The white-hot restaurant Boca Kitchen Bar and Market in Tampa may be less than a year old, but success has put it on a fast track.
Owners of the upper-tier, farm-to-table restaurant at 901 W. Platt St., Tampa, have hired real estate brokers and are targeting three potential areas for their second location.
"At the fastest, we should be built out and open in a year," said Boca executive chef and business partner Ted Dorsey, who helped build the restaurant with Tampa restaurant legend Gordon Davis. "So if you know of an old gas station we could renovate, let me know."
That retro ethos and farm-to-table concept is something of a double-edged sword. On one hand, customers are packing the restaurant for ultra-fresh, chef-designed food. On the other hand, replicating such an individual operation is exceptionally complex.
While a fast-food restaurant has pre-made building designs, Dorsey envisions renovating an old building with character. While most sit-down restaurants have a pre-designed menu, Boca re-invents its menu almost weekly and makes everything onsite — often based on an individual ingredient that's ripe at a local farm. They print menus in-house because they change so often.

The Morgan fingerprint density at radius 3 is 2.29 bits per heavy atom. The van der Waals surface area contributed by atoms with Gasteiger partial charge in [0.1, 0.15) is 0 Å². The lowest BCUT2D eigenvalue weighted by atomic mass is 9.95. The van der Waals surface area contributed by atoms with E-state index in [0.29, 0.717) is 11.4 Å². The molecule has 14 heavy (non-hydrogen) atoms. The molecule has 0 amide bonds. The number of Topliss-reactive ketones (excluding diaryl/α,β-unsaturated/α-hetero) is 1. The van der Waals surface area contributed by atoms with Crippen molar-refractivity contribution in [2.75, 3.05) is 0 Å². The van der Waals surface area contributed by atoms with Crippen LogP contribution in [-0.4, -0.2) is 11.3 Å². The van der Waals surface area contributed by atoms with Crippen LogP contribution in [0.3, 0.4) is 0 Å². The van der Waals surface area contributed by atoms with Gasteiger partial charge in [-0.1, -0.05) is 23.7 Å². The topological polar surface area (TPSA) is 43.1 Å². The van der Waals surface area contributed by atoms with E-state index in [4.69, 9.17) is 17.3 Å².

While a chain restaurant can use a standard training program, Dorsey personally mentors his kitchen staff to a level when they can help invent their own dishes to keep the concept "chef driven."
For instance, Dorsey himself is a barbecue fan and designed the Kimilwick sandwich, price $13. They hand-cure the beef, make their own garlic herb boursin sauce and make their own pickles onsite.
The menu lists one item simply as "Staff Meal, Just order it, the chef says you'll love it." Price $16.
Running a single site location that way is one thing. Expanding to even a second site is another altogether.
Boca buys ingredients from dozens of individual farms in surrounding counties, each selected by the chefs for a particular dish. For instance, a father-and-son team of fishermen personally scuba dive down each day to spear a certain type of fish for specific entrees.
"With a line-caught or net-caught fish, you never really know what you're going to bring up," Dorsey said. "These guys are swimming down there and they can see each fish they catch, and decide which ones they want." That means larger fish, caught fresher, and Dorsey says it has a more delicate texture because the fish was dispatched instantly.
Boca has been busy almost since opening day, but the RNC convention gave it another boost. The Washington Post named Boca a restaurant that D.C. politicos must visit while in Tampa. "We had senators, governors, the mayor of Los Angeles — I lost track of them all," Dorsey said.
Dorsey and Davis are targeting three potential areas for their next Boca: downtown St. Petersburg, Sarasota, and perhaps Brandon.
Any site would have to be an existing building with character — something they could renovate in the same genre of rough-hewn timber beams, large windows and a farm-stand feel.
"Finding the right location is crucial," Dorsey said, because like the food, "It's crucial to be done right."